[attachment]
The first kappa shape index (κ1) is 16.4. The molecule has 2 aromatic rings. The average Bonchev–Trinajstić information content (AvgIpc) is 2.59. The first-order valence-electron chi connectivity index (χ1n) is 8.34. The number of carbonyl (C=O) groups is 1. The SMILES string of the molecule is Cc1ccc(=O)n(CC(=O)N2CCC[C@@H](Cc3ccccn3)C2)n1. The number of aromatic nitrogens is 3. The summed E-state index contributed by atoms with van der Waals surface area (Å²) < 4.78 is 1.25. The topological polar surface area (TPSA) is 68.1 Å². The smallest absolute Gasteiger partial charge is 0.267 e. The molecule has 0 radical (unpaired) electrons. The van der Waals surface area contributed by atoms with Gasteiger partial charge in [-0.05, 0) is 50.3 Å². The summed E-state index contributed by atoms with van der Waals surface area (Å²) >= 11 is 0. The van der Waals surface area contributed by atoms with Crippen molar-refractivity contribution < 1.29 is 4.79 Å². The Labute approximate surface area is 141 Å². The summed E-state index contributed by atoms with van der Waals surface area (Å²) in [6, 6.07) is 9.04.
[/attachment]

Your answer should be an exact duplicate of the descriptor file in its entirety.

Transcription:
The first kappa shape index (κ1) is 16.4. The molecule has 2 aromatic rings. The average Bonchev–Trinajstić information content (AvgIpc) is 2.59. The first-order valence-electron chi connectivity index (χ1n) is 8.34. The number of carbonyl (C=O) groups is 1. The SMILES string of the molecule is Cc1ccc(=O)n(CC(=O)N2CCC[C@@H](Cc3ccccn3)C2)n1. The number of aromatic nitrogens is 3. The summed E-state index contributed by atoms with van der Waals surface area (Å²) < 4.78 is 1.25. The topological polar surface area (TPSA) is 68.1 Å². The smallest absolute Gasteiger partial charge is 0.267 e. The molecule has 0 radical (unpaired) electrons. The van der Waals surface area contributed by atoms with Gasteiger partial charge in [-0.05, 0) is 50.3 Å². The summed E-state index contributed by atoms with van der Waals surface area (Å²) >= 11 is 0. The van der Waals surface area contributed by atoms with Crippen molar-refractivity contribution < 1.29 is 4.79 Å². The Labute approximate surface area is 141 Å². The summed E-state index contributed by atoms with van der Waals surface area (Å²) in [6, 6.07) is 9.04.